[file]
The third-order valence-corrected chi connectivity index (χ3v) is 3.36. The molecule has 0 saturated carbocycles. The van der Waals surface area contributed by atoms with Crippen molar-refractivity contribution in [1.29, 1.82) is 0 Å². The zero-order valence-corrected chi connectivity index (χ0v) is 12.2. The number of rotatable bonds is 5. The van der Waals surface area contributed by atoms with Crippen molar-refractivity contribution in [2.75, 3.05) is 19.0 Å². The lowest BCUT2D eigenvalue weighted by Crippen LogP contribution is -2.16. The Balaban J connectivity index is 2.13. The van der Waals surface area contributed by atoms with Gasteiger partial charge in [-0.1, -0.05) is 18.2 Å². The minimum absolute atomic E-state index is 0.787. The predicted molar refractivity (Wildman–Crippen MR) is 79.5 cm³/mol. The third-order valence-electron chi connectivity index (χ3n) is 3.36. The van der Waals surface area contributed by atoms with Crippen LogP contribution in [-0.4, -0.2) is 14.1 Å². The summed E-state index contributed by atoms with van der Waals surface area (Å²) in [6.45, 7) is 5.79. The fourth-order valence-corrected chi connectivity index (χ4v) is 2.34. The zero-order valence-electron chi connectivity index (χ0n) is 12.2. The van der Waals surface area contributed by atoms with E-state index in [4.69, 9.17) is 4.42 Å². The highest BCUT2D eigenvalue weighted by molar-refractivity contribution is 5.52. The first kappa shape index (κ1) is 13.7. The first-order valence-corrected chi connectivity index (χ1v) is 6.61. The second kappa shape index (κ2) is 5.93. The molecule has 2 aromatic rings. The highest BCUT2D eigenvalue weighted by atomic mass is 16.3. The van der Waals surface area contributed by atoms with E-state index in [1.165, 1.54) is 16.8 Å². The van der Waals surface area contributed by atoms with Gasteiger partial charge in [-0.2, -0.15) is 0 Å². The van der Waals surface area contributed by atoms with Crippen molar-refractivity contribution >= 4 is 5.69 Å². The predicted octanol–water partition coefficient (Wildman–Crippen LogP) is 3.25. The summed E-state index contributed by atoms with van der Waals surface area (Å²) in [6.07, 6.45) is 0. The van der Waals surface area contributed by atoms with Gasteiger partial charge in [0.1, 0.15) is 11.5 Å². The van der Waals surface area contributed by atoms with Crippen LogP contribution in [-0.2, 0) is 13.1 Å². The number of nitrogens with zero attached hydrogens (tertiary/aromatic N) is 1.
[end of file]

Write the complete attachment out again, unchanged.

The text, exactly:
The third-order valence-corrected chi connectivity index (χ3v) is 3.36. The molecule has 0 saturated carbocycles. The van der Waals surface area contributed by atoms with Crippen molar-refractivity contribution in [1.29, 1.82) is 0 Å². The zero-order valence-corrected chi connectivity index (χ0v) is 12.2. The number of rotatable bonds is 5. The van der Waals surface area contributed by atoms with Crippen molar-refractivity contribution in [2.75, 3.05) is 19.0 Å². The lowest BCUT2D eigenvalue weighted by Crippen LogP contribution is -2.16. The Balaban J connectivity index is 2.13. The van der Waals surface area contributed by atoms with Gasteiger partial charge in [-0.1, -0.05) is 18.2 Å². The minimum absolute atomic E-state index is 0.787. The predicted molar refractivity (Wildman–Crippen MR) is 79.5 cm³/mol. The third-order valence-electron chi connectivity index (χ3n) is 3.36. The van der Waals surface area contributed by atoms with Crippen LogP contribution in [-0.4, -0.2) is 14.1 Å². The summed E-state index contributed by atoms with van der Waals surface area (Å²) in [6.45, 7) is 5.79. The fourth-order valence-corrected chi connectivity index (χ4v) is 2.34. The zero-order valence-electron chi connectivity index (χ0n) is 12.2. The van der Waals surface area contributed by atoms with E-state index in [4.69, 9.17) is 4.42 Å². The highest BCUT2D eigenvalue weighted by molar-refractivity contribution is 5.52. The first kappa shape index (κ1) is 13.7. The first-order valence-corrected chi connectivity index (χ1v) is 6.61. The second kappa shape index (κ2) is 5.93. The molecule has 2 aromatic rings. The highest BCUT2D eigenvalue weighted by atomic mass is 16.3. The van der Waals surface area contributed by atoms with E-state index in [1.165, 1.54) is 16.8 Å². The van der Waals surface area contributed by atoms with Gasteiger partial charge in [-0.2, -0.15) is 0 Å². The van der Waals surface area contributed by atoms with Crippen molar-refractivity contribution >= 4 is 5.69 Å². The predicted octanol–water partition coefficient (Wildman–Crippen LogP) is 3.25. The summed E-state index contributed by atoms with van der Waals surface area (Å²) in [6.07, 6.45) is 0. The van der Waals surface area contributed by atoms with Gasteiger partial charge in [0.1, 0.15) is 11.5 Å². The van der Waals surface area contributed by atoms with Crippen LogP contribution in [-0.2, 0) is 13.1 Å². The number of nitrogens with zero attached hydrogens (tertiary/aromatic N) is 1.